Stage 4, San Jose to Modesto, returns from last year albeit following a longer (121.5 miles) and more difficult route.

From near downtown San Jose, cyclists will head up Sierra Road (1,930 feet) within the first five lung-searing miles. The epic climb promises to be a defining moment in the race. From here riders will face fast, flat, windy roads (including the twisty Calaveras Road) on their way into downtown Livermore for the first time.

The race will then follow Mines Road, where the riders will face nearly 30 miles of narrow, twisty pavement, most of it climbing, before a long descent into Patterson. As in 2009, the stage will finish with two circuits in downtown Modesto. After Stage 4, the ride moves south into Southern California.

In a state that has been hard hit by budget woes, the Tour of California promises to unite and excite communities up and down the state, direct a little sunshine into the state’s economy and perhaps give state tourism a boost with worldwide television coverage. And of course it should be a gripping bike race with big names facing off less than two months before the start of the Tour de France.

Karen Kefauver is a freelance journalist based in Santa Cruz specializing in stories on endur­ance sports and adventure travel. Contact her through her website, www.karenkefauver.com.

The Amgen Tour of California: May 16-23, 2010

  • Stage 1: Sunday, May 16 – Nevada City to Sacramento, 104.2 miles
  • Stage 2: Monday, May 17 – Davis to Santa Rose, 109.5 miles
  • Stage 3: Tuesday, May 18 – San Francisco to Santa Cruz, 113.3 miles
  • Stage 4: Wednesday, May 19 – San Jose to Modesto, 121.5 miles
  • Stage 5: Thursday, May 20 – Visalia to Bakersfield, 121.5 miles
  • Stage 6: Friday, May 21 – Pasadena to Big Bear Lake, 132.8 miles
  • Stage 7: Saturday, May 22 – Los Angeles (individual time trial), XX miles
  • Stage 8: Sunday, May 23 – Thousand Oaks/Westlake Village/Agoura Hills, XX miles

Five New Cities for 2010
The 2010 Amgen Tour of California will visit 16 host cities for official stage starts and finishes of the race stages. These are the cities that have been included in the tour for the first time: Nevada City, Bakersfield, Big Bear Lake, Los Angeles, Thousand Oaks, Westlake Village, Agoura Hills.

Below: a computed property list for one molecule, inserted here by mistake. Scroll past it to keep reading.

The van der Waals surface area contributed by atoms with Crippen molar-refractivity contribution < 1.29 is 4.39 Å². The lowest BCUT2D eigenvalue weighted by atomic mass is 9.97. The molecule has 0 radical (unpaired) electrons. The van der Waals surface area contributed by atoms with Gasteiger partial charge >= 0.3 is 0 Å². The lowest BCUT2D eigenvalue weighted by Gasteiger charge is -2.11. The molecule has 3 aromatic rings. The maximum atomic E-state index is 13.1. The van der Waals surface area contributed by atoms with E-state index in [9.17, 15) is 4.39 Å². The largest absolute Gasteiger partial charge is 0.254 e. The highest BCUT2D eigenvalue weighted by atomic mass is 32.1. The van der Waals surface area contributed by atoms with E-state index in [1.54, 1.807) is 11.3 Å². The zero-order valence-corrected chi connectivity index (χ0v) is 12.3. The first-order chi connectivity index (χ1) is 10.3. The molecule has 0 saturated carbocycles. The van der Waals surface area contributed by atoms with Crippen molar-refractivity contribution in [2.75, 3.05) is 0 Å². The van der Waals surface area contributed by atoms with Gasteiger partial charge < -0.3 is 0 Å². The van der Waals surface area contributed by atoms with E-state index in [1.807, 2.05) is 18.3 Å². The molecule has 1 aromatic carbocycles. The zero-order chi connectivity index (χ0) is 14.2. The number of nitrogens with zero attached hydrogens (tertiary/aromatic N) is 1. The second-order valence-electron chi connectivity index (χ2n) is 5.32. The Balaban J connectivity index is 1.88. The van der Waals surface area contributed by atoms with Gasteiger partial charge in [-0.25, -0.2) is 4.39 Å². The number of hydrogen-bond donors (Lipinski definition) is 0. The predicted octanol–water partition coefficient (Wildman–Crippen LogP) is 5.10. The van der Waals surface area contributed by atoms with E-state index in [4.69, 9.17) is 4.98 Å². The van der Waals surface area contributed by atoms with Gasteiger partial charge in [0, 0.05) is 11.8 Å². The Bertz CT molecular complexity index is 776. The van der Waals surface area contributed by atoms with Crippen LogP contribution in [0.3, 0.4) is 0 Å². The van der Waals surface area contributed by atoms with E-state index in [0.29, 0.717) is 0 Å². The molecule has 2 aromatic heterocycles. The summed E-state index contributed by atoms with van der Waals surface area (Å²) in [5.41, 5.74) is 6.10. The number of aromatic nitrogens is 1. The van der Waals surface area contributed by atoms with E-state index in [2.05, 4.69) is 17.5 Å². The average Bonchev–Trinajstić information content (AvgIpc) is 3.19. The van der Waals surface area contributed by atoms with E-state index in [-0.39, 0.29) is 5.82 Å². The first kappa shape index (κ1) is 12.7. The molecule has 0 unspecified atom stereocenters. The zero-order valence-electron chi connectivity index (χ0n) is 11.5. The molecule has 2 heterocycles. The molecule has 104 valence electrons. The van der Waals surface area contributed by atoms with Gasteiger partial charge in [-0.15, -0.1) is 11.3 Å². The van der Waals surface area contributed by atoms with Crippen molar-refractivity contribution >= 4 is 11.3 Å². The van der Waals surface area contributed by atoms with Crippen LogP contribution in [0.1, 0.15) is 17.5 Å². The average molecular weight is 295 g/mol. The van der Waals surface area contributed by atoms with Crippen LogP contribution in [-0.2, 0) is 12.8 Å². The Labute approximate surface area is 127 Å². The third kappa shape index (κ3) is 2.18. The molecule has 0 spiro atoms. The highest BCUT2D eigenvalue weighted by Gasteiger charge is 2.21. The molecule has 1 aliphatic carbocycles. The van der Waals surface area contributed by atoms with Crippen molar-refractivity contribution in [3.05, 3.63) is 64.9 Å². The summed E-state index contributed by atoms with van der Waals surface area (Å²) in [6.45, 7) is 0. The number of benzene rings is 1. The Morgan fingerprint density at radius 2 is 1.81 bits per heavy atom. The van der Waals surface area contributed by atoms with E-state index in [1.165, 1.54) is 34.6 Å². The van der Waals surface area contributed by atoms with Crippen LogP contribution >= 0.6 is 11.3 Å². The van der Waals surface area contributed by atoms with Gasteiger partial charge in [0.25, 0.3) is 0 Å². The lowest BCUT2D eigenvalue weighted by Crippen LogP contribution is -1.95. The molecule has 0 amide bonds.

Talk like a Roadie
Lingo to bring you up to speed at the Tour of California

  • Attack: An aggressive, high-speed move away from other riders.
  • Breakaway: One or more riders who sprint away from the main group in an effort to build a lead.
  • Criterium (crit): A bike race held on a short course, usually less than 5k, often run on closed-off, downtown city streets.
  • General classification (GC): The overall standings in a stage race.
  • King of the Mountains (KOM): This is the title to win for cyclists who excel at climbing. That rider will wear a special jersey during the race.
  • Peloton: The main or whole group of racers. Also called “the pack” or “the field.”
  • Prime: Pronounced “preem,” this is a mid-race sprint for prize, points or time bonuses. Cyclists push themselves hard to win primes.
  • Stage race: A road race comprised of multiple, one-day races, or stages.
  • Time trial: A race in which competitors start one-at-a-time, usually at 30 second or one-minute intervals. The winner is the cyclist who completes the course in the shortest time.